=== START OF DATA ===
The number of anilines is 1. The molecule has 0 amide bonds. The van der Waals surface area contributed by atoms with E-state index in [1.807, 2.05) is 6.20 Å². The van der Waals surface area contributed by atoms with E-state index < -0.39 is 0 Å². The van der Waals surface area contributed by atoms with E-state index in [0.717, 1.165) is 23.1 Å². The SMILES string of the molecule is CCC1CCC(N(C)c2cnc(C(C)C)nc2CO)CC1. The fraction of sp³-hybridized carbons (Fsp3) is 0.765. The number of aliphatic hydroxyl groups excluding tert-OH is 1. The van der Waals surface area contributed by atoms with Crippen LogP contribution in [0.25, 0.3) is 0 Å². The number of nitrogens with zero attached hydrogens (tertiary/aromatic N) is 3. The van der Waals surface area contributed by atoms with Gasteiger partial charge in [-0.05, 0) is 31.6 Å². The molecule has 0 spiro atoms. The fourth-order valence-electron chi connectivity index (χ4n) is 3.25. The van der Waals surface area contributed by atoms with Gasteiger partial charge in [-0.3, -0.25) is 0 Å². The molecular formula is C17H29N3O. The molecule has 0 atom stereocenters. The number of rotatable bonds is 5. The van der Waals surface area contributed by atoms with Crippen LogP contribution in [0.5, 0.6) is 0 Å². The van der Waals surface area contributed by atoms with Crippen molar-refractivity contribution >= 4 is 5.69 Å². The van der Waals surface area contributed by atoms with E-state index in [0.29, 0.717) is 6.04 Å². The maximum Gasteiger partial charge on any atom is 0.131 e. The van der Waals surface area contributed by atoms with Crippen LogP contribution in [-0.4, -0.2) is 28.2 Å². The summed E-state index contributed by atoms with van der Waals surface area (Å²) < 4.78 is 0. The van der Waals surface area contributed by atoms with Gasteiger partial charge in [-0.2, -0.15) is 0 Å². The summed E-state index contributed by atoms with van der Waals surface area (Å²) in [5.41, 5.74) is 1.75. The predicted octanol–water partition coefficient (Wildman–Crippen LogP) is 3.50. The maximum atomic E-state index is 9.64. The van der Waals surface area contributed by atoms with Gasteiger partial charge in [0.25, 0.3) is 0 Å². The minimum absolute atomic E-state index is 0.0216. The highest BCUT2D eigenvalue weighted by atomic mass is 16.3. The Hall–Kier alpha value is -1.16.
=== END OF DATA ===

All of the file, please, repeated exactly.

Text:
The number of anilines is 1. The molecule has 0 amide bonds. The van der Waals surface area contributed by atoms with E-state index in [1.807, 2.05) is 6.20 Å². The van der Waals surface area contributed by atoms with E-state index < -0.39 is 0 Å². The van der Waals surface area contributed by atoms with E-state index in [0.717, 1.165) is 23.1 Å². The SMILES string of the molecule is CCC1CCC(N(C)c2cnc(C(C)C)nc2CO)CC1. The fraction of sp³-hybridized carbons (Fsp3) is 0.765. The number of aliphatic hydroxyl groups excluding tert-OH is 1. The van der Waals surface area contributed by atoms with Crippen LogP contribution in [0.25, 0.3) is 0 Å². The number of nitrogens with zero attached hydrogens (tertiary/aromatic N) is 3. The van der Waals surface area contributed by atoms with Gasteiger partial charge in [-0.05, 0) is 31.6 Å². The molecule has 0 spiro atoms. The fourth-order valence-electron chi connectivity index (χ4n) is 3.25. The van der Waals surface area contributed by atoms with Gasteiger partial charge in [-0.3, -0.25) is 0 Å². The molecular formula is C17H29N3O. The molecule has 0 atom stereocenters. The number of rotatable bonds is 5. The van der Waals surface area contributed by atoms with Crippen LogP contribution in [0.5, 0.6) is 0 Å². The van der Waals surface area contributed by atoms with Crippen molar-refractivity contribution >= 4 is 5.69 Å². The van der Waals surface area contributed by atoms with E-state index in [0.29, 0.717) is 6.04 Å². The maximum Gasteiger partial charge on any atom is 0.131 e. The van der Waals surface area contributed by atoms with Crippen LogP contribution in [-0.4, -0.2) is 28.2 Å². The summed E-state index contributed by atoms with van der Waals surface area (Å²) < 4.78 is 0. The van der Waals surface area contributed by atoms with Gasteiger partial charge in [-0.2, -0.15) is 0 Å². The summed E-state index contributed by atoms with van der Waals surface area (Å²) in [5.41, 5.74) is 1.75. The predicted octanol–water partition coefficient (Wildman–Crippen LogP) is 3.50. The maximum atomic E-state index is 9.64. The van der Waals surface area contributed by atoms with Gasteiger partial charge in [0.25, 0.3) is 0 Å². The minimum absolute atomic E-state index is 0.0216. The highest BCUT2D eigenvalue weighted by atomic mass is 16.3. The Hall–Kier alpha value is -1.16.